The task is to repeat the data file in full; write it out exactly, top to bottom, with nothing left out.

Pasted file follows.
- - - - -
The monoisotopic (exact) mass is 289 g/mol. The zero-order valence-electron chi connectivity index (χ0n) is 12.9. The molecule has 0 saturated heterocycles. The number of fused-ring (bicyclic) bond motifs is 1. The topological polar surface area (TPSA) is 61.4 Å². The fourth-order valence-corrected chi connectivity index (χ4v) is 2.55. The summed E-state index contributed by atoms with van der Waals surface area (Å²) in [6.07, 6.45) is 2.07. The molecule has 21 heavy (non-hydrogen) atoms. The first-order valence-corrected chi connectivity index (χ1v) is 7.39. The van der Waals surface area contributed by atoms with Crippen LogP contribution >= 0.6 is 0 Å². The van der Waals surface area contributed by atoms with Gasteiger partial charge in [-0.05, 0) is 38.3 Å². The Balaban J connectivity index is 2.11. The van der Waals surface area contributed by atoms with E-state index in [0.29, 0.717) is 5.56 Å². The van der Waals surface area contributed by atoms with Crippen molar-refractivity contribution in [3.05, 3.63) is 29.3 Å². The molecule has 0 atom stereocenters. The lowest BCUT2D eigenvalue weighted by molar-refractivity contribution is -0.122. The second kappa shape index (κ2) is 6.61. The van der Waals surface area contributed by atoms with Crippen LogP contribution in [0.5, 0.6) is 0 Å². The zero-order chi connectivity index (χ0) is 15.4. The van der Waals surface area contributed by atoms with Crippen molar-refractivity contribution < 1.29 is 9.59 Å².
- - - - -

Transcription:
The monoisotopic (exact) mass is 289 g/mol. The zero-order valence-electron chi connectivity index (χ0n) is 12.9. The molecule has 0 saturated heterocycles. The number of fused-ring (bicyclic) bond motifs is 1. The topological polar surface area (TPSA) is 61.4 Å². The fourth-order valence-corrected chi connectivity index (χ4v) is 2.55. The summed E-state index contributed by atoms with van der Waals surface area (Å²) in [6.07, 6.45) is 2.07. The molecule has 21 heavy (non-hydrogen) atoms. The first-order valence-corrected chi connectivity index (χ1v) is 7.39. The van der Waals surface area contributed by atoms with Crippen LogP contribution >= 0.6 is 0 Å². The van der Waals surface area contributed by atoms with Gasteiger partial charge in [-0.05, 0) is 38.3 Å². The Balaban J connectivity index is 2.11. The van der Waals surface area contributed by atoms with E-state index in [0.29, 0.717) is 5.56 Å². The van der Waals surface area contributed by atoms with Crippen molar-refractivity contribution in [3.05, 3.63) is 29.3 Å². The molecule has 0 atom stereocenters. The lowest BCUT2D eigenvalue weighted by molar-refractivity contribution is -0.122. The second kappa shape index (κ2) is 6.61. The van der Waals surface area contributed by atoms with Crippen LogP contribution in [0.5, 0.6) is 0 Å². The zero-order chi connectivity index (χ0) is 15.4. The van der Waals surface area contributed by atoms with Crippen molar-refractivity contribution < 1.29 is 9.59 Å².